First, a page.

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Pa. easing restrictions on restaurants, Gov. Wolf says

The loosened restrictions are set to go into effect on April 4. The city of Philadelphia did not announce any changes.

With Philadelphia restaurants open to limited indoor dining, bartender/server Christa McCann (left) serves guests at Gallo’s Seafood restaurant on Roosevelt Boulevard in January.
With Philadelphia restaurants open to limited indoor dining, bartender/server Christa McCann (left) serves guests at Gallo’s Seafood restaurant on Roosevelt Boulevard in January.Read moreELIZABETH ROBERTSON / Staff Photographer

The idea of drinks at a bar on Easter Sunday is a real possibility throughout much of Pennsylvania, as Gov. Tom Wolf on Monday announced an easing of restrictions at restaurants outside of Philadelphia.

Effective April 4, Wolf said, restaurants will be allowed to seat up to 75% of their capacity indoors, serve alcohol without food, resume bar service (with barriers to create social distancing), and move last call past 11 p.m., while gyms, casinos, and other entertainment venues can also increase their capacities to 75%.

Philadelphia officials on Monday, however, did not budge on restrictions in place for establishments in the city. “We will review any new changes to statewide restrictions issued by the governor and determine what makes sense for Philadelphia based on our local conditions,” a city spokesperson said. “As has been the case throughout the pandemic, Philadelphia is able to remain more restrictive than the state when it comes to COVID-19 mitigation guidance.”

Occupancy in New Jersey, where indoor dining capacity is 35%, will increase to 50% effective Friday, March 19. Amusement venues, gyms, barber shops, salons, and related businesses are covered by Gov. Phil Murphy’s order.

Pennsylvania’s loosened restrictions will mark the most lenient rules the Commonwealth’s businesses have seen since the coronavirus pandemic began a year ago. The news comes as vaccinations are ramping up and people across the region have begun to feel hopeful about the future.

The increase from 50% to 75% of capacity for restaurants that self-certify their hygiene standards won’t make a huge difference to the bottom line, said Jim Fris, the chief executive of the company that operates P.J. Whelihan’s, the Pour House, and other restaurants.

“The real plus is the bar. Some people don’t go out because there is no bar. You can’t go to one while you wait for a table. You have to go sit in your car,” Fris said, noting the end of the mandate that food must be served with drinks will revive happy hours. Not having to close at 11 p.m. will mean that customers can see the end of a West Coast Phillies game, he said. Most liquor licenses call for a 2 a.m. closing.

Fris was involved with the Pennsylvania Restaurant and Lodging Association’s lobbying efforts; the PRLA as well as the Pennsylvania Licensed Beverage and Tavern Association cheered the news. Bars are the lifeblood of many businesses.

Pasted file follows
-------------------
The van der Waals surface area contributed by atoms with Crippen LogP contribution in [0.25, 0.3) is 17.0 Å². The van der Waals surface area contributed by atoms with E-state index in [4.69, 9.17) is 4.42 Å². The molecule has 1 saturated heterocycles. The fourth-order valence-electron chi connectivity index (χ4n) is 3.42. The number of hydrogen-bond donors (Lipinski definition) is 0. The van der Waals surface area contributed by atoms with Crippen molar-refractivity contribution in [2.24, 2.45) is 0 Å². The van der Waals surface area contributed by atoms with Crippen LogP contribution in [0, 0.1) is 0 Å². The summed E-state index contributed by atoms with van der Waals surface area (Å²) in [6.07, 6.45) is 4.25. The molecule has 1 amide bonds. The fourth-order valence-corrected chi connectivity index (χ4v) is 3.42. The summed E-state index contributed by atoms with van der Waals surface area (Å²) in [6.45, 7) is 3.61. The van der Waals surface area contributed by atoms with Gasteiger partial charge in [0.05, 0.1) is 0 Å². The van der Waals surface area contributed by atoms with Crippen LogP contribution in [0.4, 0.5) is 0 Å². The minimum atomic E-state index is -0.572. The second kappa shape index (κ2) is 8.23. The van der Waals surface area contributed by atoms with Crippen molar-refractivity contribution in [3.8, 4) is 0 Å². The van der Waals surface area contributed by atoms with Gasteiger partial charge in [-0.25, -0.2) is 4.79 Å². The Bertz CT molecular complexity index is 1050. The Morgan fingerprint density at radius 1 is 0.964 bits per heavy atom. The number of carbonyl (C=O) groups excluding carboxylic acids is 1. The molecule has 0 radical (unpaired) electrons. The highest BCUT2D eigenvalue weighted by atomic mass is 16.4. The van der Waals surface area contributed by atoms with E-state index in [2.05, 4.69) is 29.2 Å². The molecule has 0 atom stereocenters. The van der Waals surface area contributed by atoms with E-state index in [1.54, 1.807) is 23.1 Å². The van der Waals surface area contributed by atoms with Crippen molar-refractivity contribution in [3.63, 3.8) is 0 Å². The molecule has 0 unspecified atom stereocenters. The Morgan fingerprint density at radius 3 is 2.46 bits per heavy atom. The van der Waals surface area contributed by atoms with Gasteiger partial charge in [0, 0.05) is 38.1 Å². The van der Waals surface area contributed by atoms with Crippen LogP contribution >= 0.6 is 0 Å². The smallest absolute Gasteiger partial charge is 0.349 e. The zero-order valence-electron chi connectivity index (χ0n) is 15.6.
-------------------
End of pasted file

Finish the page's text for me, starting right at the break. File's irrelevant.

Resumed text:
“It’s about time,” said Jeff Power, executive chef at Dettera, a bar-restaurant in Ambler. “We’re excited to have our bar back in any capacity.”

“Could not be happier,” said Kim Strengari, who co-owns Gypsy Saloon and Southern Cross Kitchen in Conshohocken, plus a catering company. Strengari said she suspected that as time passed, restaurants would start to push back at restrictions.

Asked for his reaction by text message, Luis Marin — who owns Los Sarapes locations in Horsham and Chalfont, and El Sarape in Blue Bell — replied simply with a cheery thumbs-up emoji.

Wolf, in a statement, cited dropping case counts, hospitalizations, and percent positivity rates.

“The number of people getting vaccinated increases daily and we are seeing light at the end of the tunnel,” Wolf said. “It’s time to allow our restaurants, bars, and other service businesses to get back to more normal operations.”

On April 4, personal services facilities, gyms, and entertainment venues, including casinos, theaters, and malls, may increase their capacities as well, to 75% of capacity, up from 50%, Wolf said.

Starting the same day, indoor events may be held with 25% of maximum occupancy, up from 15%, regardless of venue size, as long as people can keep a six-foot distance from each other, he said. Meanwhile, outdoor events can be attended by 50% of a space’s maximum occupancy, up from 20%, he added, also regardless of venue size and as long people can be socially distant.

Establishments must continue to require mask-wearing, stringent cleaning, and other health measures, Wolf said, and restaurants must self-certify that they are doing so in order to increase capacity. Restaurants that do not self-certify can serve at 50% capacity.

Since Jan. 4, Pennsylvania’s self-certified restaurants have been permitted to seat up to 50% of their capacity indoors, while non-self-certified ones could seat 25%. Establishments can only serve alcohol with a meal and last call can’t be later than 11 p.m.

Not included in Monday’s announcement are restaurants in Philadelphia, which abide by the city’s regulations that mandate 50% of capacity indoors if they meet ventilation criteria and 25% if they don’t.